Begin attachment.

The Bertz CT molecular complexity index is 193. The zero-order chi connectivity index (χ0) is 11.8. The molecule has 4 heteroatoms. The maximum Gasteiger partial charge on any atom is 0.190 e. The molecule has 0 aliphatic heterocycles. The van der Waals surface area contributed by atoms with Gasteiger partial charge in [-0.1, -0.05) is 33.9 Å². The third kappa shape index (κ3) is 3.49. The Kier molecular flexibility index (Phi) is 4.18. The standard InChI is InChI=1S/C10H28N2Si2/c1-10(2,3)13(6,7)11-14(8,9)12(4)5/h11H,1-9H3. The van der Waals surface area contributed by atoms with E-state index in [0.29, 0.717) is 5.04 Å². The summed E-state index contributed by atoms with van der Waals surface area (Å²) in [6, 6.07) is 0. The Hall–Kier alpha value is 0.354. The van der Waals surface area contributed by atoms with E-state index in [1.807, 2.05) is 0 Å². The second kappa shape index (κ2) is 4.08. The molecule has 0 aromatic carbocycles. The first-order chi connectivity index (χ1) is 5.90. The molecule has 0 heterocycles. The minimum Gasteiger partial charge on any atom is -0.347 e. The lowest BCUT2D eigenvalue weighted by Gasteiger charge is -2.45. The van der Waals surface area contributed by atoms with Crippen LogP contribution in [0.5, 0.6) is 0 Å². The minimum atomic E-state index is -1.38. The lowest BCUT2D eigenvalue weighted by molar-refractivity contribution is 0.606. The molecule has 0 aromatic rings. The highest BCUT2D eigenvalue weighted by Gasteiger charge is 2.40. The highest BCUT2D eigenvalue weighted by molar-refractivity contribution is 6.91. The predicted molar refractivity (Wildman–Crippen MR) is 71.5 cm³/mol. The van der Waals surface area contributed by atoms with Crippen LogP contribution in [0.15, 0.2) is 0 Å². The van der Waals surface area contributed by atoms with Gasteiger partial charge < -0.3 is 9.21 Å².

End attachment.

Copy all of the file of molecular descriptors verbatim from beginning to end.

The Bertz CT molecular complexity index is 193. The zero-order chi connectivity index (χ0) is 11.8. The molecule has 4 heteroatoms. The maximum Gasteiger partial charge on any atom is 0.190 e. The molecule has 0 aliphatic heterocycles. The van der Waals surface area contributed by atoms with Gasteiger partial charge in [-0.1, -0.05) is 33.9 Å². The third kappa shape index (κ3) is 3.49. The Kier molecular flexibility index (Phi) is 4.18. The standard InChI is InChI=1S/C10H28N2Si2/c1-10(2,3)13(6,7)11-14(8,9)12(4)5/h11H,1-9H3. The van der Waals surface area contributed by atoms with E-state index in [0.29, 0.717) is 5.04 Å². The summed E-state index contributed by atoms with van der Waals surface area (Å²) in [6, 6.07) is 0. The Hall–Kier alpha value is 0.354. The van der Waals surface area contributed by atoms with E-state index in [1.807, 2.05) is 0 Å². The second kappa shape index (κ2) is 4.08. The molecule has 0 aromatic carbocycles. The first-order chi connectivity index (χ1) is 5.90. The molecule has 0 heterocycles. The minimum Gasteiger partial charge on any atom is -0.347 e. The lowest BCUT2D eigenvalue weighted by Gasteiger charge is -2.45. The van der Waals surface area contributed by atoms with Crippen LogP contribution in [0.5, 0.6) is 0 Å². The minimum atomic E-state index is -1.38. The lowest BCUT2D eigenvalue weighted by molar-refractivity contribution is 0.606. The molecule has 0 aromatic rings. The highest BCUT2D eigenvalue weighted by Gasteiger charge is 2.40. The highest BCUT2D eigenvalue weighted by molar-refractivity contribution is 6.91. The predicted molar refractivity (Wildman–Crippen MR) is 71.5 cm³/mol. The van der Waals surface area contributed by atoms with Crippen LogP contribution in [0.15, 0.2) is 0 Å². The van der Waals surface area contributed by atoms with Gasteiger partial charge < -0.3 is 9.21 Å².